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Taking Care of Your Emotional Health for Valentine’s Day

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Taking Care of Your Emotional Health for Valentine’s Day


Pink and red colors dominate the sight as chocolates, cards, balloons, flowers and stuffed toys deck out mall aisles and drug stores. It can only mean that Valentine’s Day is around the corner. For some people, however, the holiday can produce more anxiety than bliss and romance. The constant pressure to live up to the idea of proving the amorous feeling for someone in just a single day of gifts and passionate gestures can be too much for some. Buying flowers! Buying a gift! Making a dinner reservation! Spending the day on a getaway in paradise! BEING ROMANTIC!

For this reason, many people, whether in a relationship or not, feel how different, alone or low on a day which is supposed to be a celebration of love and togetherness. Despite the pink and red decorations, Valentine’s Day is a holiday that can be sad for some people. Worse, it is a day when hotlines receive more calls from individuals crying out for help for depression, anxiety, low self-esteem, self-harming behavior, and other emotional health issues. If you are one of them, you can rise above your emotional and behavioral challenges through counseling.


When Valentines Becomes Sad

Valentine’s Day has been embraced as an opportunity to express love. It is not only focused tightly on romantic relationships, but it is also an occasion to celebrate love for family and friends, or even do random acts of kindness to people unknown to you. Sure, there is no need for a special day to express your love, but days like Valentine’s Day comes with lots of portrayals of unrealistic and romanticized ideals to measure up, which can either cause you to feel better or to feel sad.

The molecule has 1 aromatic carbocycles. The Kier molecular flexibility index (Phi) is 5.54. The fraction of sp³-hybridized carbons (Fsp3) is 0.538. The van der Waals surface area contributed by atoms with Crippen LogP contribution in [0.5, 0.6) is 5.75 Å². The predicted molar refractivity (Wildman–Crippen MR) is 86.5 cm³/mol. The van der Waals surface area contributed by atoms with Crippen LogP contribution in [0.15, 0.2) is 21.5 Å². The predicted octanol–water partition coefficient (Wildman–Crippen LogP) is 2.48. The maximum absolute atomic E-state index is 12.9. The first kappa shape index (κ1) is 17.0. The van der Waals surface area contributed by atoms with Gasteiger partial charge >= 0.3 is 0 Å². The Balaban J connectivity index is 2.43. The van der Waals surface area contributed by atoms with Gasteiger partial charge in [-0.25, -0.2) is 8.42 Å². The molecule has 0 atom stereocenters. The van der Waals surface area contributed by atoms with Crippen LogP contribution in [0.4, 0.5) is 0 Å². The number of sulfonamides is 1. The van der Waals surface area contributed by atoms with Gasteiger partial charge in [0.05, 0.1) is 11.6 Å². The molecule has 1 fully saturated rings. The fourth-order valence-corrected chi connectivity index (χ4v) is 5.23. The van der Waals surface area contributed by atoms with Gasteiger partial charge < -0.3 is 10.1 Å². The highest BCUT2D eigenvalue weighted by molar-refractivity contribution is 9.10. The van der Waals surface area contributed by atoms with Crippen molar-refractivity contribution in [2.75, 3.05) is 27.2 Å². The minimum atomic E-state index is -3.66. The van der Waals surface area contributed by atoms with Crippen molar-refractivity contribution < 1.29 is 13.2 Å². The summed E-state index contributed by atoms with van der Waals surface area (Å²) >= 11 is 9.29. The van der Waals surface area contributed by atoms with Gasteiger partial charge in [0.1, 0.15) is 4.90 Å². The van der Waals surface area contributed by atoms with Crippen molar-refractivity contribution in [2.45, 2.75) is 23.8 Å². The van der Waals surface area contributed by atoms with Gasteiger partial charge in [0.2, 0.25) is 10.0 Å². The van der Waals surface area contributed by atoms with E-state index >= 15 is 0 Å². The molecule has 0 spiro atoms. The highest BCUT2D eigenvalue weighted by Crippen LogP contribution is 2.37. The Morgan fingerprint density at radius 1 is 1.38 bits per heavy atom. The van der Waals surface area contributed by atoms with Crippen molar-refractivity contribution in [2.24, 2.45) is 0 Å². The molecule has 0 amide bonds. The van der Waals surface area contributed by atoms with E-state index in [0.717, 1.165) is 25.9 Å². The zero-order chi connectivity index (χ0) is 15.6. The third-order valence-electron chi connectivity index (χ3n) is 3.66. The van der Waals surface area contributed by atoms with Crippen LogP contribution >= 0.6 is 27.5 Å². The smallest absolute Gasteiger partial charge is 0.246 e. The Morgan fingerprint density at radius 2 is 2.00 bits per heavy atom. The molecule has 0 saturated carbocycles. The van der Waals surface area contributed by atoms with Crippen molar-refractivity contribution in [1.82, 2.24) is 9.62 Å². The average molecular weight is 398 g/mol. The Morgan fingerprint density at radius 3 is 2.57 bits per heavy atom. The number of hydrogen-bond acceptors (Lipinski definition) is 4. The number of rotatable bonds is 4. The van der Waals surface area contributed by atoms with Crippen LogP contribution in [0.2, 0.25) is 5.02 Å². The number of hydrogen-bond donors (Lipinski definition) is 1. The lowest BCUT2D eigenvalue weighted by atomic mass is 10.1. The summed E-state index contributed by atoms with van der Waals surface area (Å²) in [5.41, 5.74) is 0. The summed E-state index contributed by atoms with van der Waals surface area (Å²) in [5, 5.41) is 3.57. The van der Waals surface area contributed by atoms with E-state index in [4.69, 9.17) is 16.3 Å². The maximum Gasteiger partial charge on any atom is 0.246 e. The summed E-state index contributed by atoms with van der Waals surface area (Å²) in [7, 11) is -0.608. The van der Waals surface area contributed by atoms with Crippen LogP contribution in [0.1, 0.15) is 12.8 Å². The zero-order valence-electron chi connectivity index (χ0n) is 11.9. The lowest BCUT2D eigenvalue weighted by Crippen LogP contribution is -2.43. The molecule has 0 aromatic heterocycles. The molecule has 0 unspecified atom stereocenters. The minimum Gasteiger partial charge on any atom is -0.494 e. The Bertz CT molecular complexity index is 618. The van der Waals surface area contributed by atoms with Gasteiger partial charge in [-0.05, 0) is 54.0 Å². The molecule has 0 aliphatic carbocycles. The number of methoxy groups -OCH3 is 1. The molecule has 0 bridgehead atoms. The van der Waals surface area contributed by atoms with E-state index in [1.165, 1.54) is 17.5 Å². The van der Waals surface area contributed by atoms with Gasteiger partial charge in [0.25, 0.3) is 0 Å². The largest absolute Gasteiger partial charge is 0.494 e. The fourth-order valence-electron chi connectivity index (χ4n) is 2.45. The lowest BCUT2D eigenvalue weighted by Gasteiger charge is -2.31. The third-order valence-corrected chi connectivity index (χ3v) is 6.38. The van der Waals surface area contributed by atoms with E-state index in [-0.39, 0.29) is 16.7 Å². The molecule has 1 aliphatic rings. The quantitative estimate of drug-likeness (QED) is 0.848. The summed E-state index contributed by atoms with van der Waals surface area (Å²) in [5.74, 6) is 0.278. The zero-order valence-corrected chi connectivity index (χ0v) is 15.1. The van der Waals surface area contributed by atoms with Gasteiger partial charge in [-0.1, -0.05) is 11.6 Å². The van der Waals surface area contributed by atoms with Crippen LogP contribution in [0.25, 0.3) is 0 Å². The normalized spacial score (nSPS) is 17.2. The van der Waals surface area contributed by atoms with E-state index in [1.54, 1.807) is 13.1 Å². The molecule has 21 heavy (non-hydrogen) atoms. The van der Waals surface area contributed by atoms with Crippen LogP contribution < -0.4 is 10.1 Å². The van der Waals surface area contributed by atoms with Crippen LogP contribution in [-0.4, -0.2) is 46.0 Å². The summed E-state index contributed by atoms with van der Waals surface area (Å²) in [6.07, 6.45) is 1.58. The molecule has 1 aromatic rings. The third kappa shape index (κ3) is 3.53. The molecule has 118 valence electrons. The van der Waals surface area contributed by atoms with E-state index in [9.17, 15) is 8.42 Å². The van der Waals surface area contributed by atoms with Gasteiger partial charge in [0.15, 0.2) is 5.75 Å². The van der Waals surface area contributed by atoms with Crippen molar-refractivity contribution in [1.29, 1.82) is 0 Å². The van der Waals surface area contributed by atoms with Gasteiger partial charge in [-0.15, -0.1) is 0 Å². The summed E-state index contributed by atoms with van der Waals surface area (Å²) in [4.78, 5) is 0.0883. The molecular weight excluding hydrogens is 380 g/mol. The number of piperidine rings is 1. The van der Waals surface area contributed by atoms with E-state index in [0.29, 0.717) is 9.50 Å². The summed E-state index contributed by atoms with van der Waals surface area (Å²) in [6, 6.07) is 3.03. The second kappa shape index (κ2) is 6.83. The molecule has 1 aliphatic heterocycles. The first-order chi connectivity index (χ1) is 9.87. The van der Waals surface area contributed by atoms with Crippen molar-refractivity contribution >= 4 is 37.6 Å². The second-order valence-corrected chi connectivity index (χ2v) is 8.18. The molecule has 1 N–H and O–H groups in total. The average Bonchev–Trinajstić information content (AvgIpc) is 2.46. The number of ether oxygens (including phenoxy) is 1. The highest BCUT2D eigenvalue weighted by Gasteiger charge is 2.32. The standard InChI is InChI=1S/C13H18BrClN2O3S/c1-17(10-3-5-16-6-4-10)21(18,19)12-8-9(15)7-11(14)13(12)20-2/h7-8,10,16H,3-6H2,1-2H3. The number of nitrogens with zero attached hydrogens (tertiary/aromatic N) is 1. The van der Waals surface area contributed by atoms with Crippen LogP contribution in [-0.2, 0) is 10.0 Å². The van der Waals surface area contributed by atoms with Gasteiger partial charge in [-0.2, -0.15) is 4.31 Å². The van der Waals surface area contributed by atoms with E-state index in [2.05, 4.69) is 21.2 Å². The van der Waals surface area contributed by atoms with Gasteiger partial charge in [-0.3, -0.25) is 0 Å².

Feeling sad or feeling down on Valentine’s Day is very typical. Unfortunate, but true. Certainly, Valentine’s Day is a happy occasion for many, but some may feel depressed to be alone during this holiday. As people take the day as an opportunity to spend time with that special someone or, for some, with the people most special to them, it can be inherently embarrassing for others who are alone on hearts’ day. It cannot be helped to feel acutely frustrated seeing others blissfully in love. The day is just the most inauspicious time for some people to feel alone or even unwanted. Others may be reminded of their perceived failure to find a partner.

Valentine’s Day is a time to create more memories, show love or feel loved. Not so if you have just recently broken up with someone, if you lost a beloved and you are grieving, if you are single and longing for a relationship, if you are licking any sort of fresh wounds, then Valentine’s Day can be a gloomy holiday that is tough to navigate. The stimulus of the day that is meant to be about feeling good can, instead, serve as a cruel reminder of togetherness, love and romance. Without someone significant to celebrate the day with, powerful emotions are triggered by memories of your losses or what you are missing.

Strangely enough, broken hearts are a scientific fact. The American Heart Association (AHA) explains that real-life broken hearts can actually lead to cardiac issues. Valentine’s Day can be an extremely stressful event that can potentially have an impact on the heart. More and more studies are able to discover the connection between loneliness and health. One study even concludes that loneliness increases the risk of premature death by 45 percent. For some, Valentine’s Day can indeed be the holiday that causes feelings of depression, anxiety and isolation.

The good news is that broken heart syndrome is highly treatable, as well as the emotional and behavioral health conditions that often grip some people around Valentine’s Day.


Sailing through Valentine’s Day